7:45am (15 minutes prior)
- 1 gel (25g carb) (ergogenic aid: simple carbs for immediate blood glucose utilization)
8:00am – RACE!!
- Total Carbs: 160 grams
- Total Fluid: 3 cups
You’ll notice I like to spread out the carbohydrate calories pre-race to help with complete digestion. Additionally, various ergogenic aids must be applied at optimal timing. Thus it makes sense to actually draw up your race morning plan complete with timing in advance. I had a cue card on my fridge outlining my race morning plan when I first implemented it (now years later, it’s memorized in my head!).
DURING: fueling during your race
Some half marathoners (and any distance that can be completed in less than 2 hours) may choose to race without any fuel during the race, particularly if they are ‘fat-adapted’ or metabolically efficient. However, many will find they benefit from taking in 25 grams of carbohydrate (equal to 1 gel or 1 serving energy chews or 1½ pitted medjool dates) every 6 to 8 kilometres (every 3.5 to 5 miles) or even just once over the course of the half marathon, typically just past half way. Experiment in training to find the best strategy for you.
For any race lasting longer than 2 hours, you’ll want to establish a plan that has you consuming carbohydrates at a rate of 30 to 60 grams per hour (even up to 90 grams for races longer than 5-6 hours). Always consume any gels, chews, dates or other food with water (to help with optimal digestion).
Additionally, aim to drink to thirst, either water with salty foods or salt tabs; or a sports hydration drink that contains adequate sodium. You are looking to consume 300-400 mg of sodium for every 500 ml of fluid consumed (possibly a bit more sodium if you are a very salty sweater) to maintain your electrolyte balance. Thus you’ll need to check nutrition info on gels, etc to get an understanding of how much sodium is found in your fuel and balance it with water and sports drink.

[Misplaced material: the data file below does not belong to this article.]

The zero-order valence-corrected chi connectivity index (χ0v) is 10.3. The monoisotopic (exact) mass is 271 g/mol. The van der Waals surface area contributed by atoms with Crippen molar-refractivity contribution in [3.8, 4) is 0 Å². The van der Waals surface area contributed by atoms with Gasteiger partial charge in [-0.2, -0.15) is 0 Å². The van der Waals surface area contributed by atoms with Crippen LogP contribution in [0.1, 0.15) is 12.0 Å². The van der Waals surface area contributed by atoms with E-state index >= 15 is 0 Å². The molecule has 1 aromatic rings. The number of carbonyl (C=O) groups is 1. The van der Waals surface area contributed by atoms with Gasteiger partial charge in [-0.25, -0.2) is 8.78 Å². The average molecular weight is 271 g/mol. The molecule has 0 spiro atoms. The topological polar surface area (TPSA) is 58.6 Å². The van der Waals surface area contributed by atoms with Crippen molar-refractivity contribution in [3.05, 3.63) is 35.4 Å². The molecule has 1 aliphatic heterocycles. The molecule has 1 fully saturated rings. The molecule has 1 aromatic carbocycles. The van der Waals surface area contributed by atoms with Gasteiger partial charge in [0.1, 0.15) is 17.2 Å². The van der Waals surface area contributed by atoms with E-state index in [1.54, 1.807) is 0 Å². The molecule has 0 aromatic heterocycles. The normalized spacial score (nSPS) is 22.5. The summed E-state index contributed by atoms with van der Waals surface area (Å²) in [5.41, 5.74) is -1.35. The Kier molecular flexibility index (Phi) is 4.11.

Here is an example of a race day nutrition plan for the above mentioned 150 lb marathon runner.
Anticipated finish = 4:00 hours (thus, 611 calories burned per hour running 5:40/km = 45 grams carb per hour at a 30% replenishment rate). Additionally, aim to consume ~500ml fluid per hour (more if very hot/humid out) with 300-400 mg sodium per 500ml.
- Carbs required: 180g
- Fluids required: ~2 litres
- Sodium required: ~1,200mg to 1,600mg
To meet above requirements:
- Carbs: 4 chocolate and 2 cafe mocha Huma gels = 150 grams carb and 660mg sodium
- Fluids: Water on course = drink ~100 ml at every aid station (20 aid stations total) = ~2 litres
- Sodium: 660mg from gels; plus 600mg from 6 Saltstick Fast Chews (not required if you don’t manage to drink as much water as planned OR you choose to drink the electrolyte drink offered at race every other aid station)
For gels, take one immediately prior to race start (10-15 minutes before) and then the other five at kilometres 7, 14, 21, 28 and 35. Make the gels at km 21 and 35 ones with extra caffeine (Huma cafe mocha), thus utilizing this ergogenic aid as well as carb and sodium source.
Just as there are MANY ways to put together your pre-race morning breakfast, there are just as many ways to put together meeting your carbohydrate, fluid, sodium and ergogenic aid needs during your race. Have fun experimenting!
To deliciously healthy food and stronger faster running,